What to look for when buying butternut squash? Choose one that feels heavy for its size. The skin should be smooth and uniform in color with a matte surface. A butternut squash with a fat neck and small bulb will have the smallest seed cavity and will yield the most meat. Avoid any with soft spots, bruises or mold. And once you find a good one, you'll be pleased to know that it's a keeper. This hardy squash can be kept for up to three months in a cool, dry place. But know that butternut squash will not last as long in a warm kitchen. For optimal storage keep them in the basement or another cooler place if possible. Do not refrigerate whole squash but once cut, butternut squash should be wrapped tightly and refrigerated. When it comes to cutting the smooth skin to halve, slice, or cut wedges of bright orange flesh, follow our technique for cutting a butternut squash.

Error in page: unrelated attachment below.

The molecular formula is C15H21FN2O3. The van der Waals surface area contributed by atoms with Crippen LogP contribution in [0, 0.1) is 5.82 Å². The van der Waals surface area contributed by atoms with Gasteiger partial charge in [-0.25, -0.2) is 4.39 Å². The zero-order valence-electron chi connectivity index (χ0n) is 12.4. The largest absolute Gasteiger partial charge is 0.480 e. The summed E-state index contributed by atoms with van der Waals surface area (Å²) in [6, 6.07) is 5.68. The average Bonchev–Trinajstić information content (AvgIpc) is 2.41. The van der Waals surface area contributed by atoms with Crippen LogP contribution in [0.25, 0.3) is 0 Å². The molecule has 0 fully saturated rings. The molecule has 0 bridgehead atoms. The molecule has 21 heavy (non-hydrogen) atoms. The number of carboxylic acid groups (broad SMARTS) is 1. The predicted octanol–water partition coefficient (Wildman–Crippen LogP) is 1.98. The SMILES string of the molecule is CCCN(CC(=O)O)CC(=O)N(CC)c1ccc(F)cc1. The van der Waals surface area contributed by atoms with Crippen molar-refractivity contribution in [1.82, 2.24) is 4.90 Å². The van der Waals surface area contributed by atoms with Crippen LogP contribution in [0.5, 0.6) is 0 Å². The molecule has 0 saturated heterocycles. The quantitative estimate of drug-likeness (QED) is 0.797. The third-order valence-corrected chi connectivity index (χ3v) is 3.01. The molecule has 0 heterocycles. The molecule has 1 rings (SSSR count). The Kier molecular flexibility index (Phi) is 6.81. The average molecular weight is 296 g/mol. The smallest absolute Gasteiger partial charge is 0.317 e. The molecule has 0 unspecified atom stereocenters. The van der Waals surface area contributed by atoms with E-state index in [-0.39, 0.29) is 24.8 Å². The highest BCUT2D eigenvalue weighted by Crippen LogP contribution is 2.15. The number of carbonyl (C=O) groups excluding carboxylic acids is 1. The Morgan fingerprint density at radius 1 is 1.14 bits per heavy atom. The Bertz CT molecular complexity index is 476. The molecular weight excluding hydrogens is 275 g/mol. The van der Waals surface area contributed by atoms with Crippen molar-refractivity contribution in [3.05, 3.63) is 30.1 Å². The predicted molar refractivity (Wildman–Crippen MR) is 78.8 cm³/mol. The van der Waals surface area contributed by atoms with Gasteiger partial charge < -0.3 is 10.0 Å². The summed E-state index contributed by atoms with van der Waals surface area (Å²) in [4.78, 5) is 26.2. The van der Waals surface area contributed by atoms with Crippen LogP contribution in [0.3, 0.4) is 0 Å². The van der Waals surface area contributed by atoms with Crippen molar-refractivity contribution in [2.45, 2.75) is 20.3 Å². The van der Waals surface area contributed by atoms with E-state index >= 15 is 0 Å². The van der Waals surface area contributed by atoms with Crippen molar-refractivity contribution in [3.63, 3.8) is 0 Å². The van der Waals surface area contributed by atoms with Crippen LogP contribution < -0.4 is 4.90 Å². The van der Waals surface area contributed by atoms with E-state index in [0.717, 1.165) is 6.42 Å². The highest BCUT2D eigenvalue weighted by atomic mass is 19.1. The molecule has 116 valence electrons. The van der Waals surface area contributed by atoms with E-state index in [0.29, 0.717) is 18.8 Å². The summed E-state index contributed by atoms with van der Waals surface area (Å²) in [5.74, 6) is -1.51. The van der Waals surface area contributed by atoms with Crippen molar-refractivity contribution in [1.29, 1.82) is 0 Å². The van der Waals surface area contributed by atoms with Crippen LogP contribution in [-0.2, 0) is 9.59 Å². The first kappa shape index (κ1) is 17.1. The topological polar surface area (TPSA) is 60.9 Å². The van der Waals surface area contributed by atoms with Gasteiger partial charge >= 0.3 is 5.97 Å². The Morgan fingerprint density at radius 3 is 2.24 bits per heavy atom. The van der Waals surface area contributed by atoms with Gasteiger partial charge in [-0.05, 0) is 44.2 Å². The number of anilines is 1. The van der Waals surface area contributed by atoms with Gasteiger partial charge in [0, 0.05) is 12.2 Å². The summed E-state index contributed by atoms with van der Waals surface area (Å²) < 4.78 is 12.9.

Ready to cook your butternut squash? We're highlighting our favorite recipes that put this autumnal ingredient on full display.

“A true delight. I made this yesterday afternoon, and it was devoured by late this morning. I was lucky to even get a bite! This is the perfect alternative at Thanksgiving for those non-pumpkin pie lovers. Just make sure to double the recipe, because this cake vanishes in a flash!”

Recipe Summary

  • 2 tablespoons olive oil
  • 2 small onions, chopped
  • 1 (2 1/2 pound) butternut squash - peeled, seeded, and cubed
  • 6 cloves garlic, crushed
  • ¼ teaspoon salt
  • 1 tablespoon water, or as needed (Optional)
  • 3 eggs
  • ¾ cup sour cream
  • 1 cup grated Parmesan cheese
  • ⅓ cup chopped fresh basil
  • ¼ teaspoon ground black pepper
  • ½ (8 ounce) package coarsely shredded mozzarella cheese